Gym Owner Monthly

Britain is the fast food capital of Europe – and it’s driving a mental health crisis A new book explores the idea that what we eat can impact brain function at every stage of life

What if, instead of starting with your stress levels, work and relationships, a therapist asked you what you had for lunch? 
Nutrition is a “central yet overlooked and ignored underlying factor in our rising rates of mental illness”, says Kimberley Wilson, a clinical psychologist with a degree in nutrition, in her new book, Unprocessed.
There are other factors at play, but what we eat is a crucial ingredient. “The brain is a physical organ… nutrition isn’t the be all or end all, but it’s going to be a contributing factor to how well your brain is functioning,” she says. 
The idea that your diet affects your brain is not ground-breaking. But Wilson argues that what we eat not only has an impact on our mood, but affects our brain function at every stage of life: from before life begins, in pregnancy, to reducing the impact of cognitive decline in old age. 
“The nutrients you ingest influence the structure of your brain, the production of brain chemicals that create your mood, and the speed at which your brain ages,” she writes. “Yet if you go to your doctor for help with a mental-health issue, you’re more likely to be asked about your relationship with your mother than what you had for breakfast.”
Her book includes examples of how this affects brain health throughout life: “If a mother doesn’t eat enough of the right fats during pregnancy, her baby’s brain is smaller and less well connected.” In adulthood: “Just a few days on a diet of high-sugar, high-fat, ultra-processed foods leads to measurable impairment in learning, memory and appetite control.”

Ultra-processed food (UPF) is to blame

Rates of mental illness in the UK have been rising steadily for 30 years. One in six children aged five-16 now have a probable mental-health disorder. Wilson at least partly pins the blame for this on ultra-processed food (UPF). 
“So much of our diet is ultra-processed, but we just consider them normal foods: I think very few people would recognise baby formula or baby rusks as UPF, but by definition, they are,” says Wilson.
In Britain, we buy more UPFs than anywhere else in Europe: 50.7 per cent of our daily intake comes from ultra-processed food. For one in five young people, this figure is 78 per cent.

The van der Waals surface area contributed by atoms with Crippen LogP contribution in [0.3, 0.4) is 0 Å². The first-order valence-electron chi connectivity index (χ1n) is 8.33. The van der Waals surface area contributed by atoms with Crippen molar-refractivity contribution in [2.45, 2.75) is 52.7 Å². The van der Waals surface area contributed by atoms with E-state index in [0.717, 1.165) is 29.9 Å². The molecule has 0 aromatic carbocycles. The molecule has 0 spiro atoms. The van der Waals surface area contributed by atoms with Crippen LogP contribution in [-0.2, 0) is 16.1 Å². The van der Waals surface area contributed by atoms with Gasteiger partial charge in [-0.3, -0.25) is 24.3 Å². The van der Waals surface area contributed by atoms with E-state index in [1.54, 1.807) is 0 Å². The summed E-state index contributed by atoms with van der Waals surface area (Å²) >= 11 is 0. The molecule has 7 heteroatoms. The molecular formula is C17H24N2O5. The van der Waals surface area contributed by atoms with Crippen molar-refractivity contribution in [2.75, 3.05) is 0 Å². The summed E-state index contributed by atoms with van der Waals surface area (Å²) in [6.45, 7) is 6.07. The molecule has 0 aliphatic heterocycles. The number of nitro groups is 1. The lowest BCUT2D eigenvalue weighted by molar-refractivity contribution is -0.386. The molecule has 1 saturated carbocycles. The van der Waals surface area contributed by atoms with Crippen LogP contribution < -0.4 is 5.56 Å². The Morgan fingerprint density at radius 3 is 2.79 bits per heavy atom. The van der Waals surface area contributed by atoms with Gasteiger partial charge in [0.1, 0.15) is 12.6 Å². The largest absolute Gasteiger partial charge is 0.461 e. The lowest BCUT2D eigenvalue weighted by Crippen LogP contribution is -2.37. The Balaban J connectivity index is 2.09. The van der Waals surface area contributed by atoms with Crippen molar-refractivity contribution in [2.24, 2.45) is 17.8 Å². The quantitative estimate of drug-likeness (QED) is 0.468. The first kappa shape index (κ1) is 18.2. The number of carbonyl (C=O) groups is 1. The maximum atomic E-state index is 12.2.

UPFs are foods that are highly processed and industrially altered with additives and ingredients you wouldn’t find in your own kitchen, like colouring or emulsifiers. They are linked to rising obesity rates, type 2 diabetes and several types of cancer. Research from Imperial College London found that the more UPFs a child eats, the greater their risk of becoming obese and, in adults, UPF consumption is linked with an increased risk of cancer overall, but particularly ovarian and brain cancers.    
Crisps, cakes and fizzy drinks are UPFs, but so are supermarket loaves of bread, breakfast cereals and flavoured yoghurts. 
What impact does this have? UPFs contain less brain-healthy nutrients than whole foods and fewer antioxidants. A diet high in UPFs also displaces key nutrients for brain health. UPFs limit variety: 75 per cent of the processed foods that make up the majority of the average diet in the UK are based on just five animals and 12 products. 
“The convenience of these foods means that they increasingly displace more nutritious but more labour-intensive foods from our diets,” Wilson writes.

Diet and dementia risk

There is clear evidence that a poor diet is linked to an elevated risk of developing dementia or Alzheimer’s disease. In her book, Wilson cites the MIND diet (the Mediterranean-Dash Intervention for Neurodegenerative Delay). 
It was formulated to slow brain ageing: rich in wholegrains, leafy green vegetables, fish, olive oil and fruit, combined with limited consumption of fried or fast food, confectionery, butter and red meat. In a study of 923 older adults, the closer they followed the diet, the lower their risk of developing Alzheimer’s.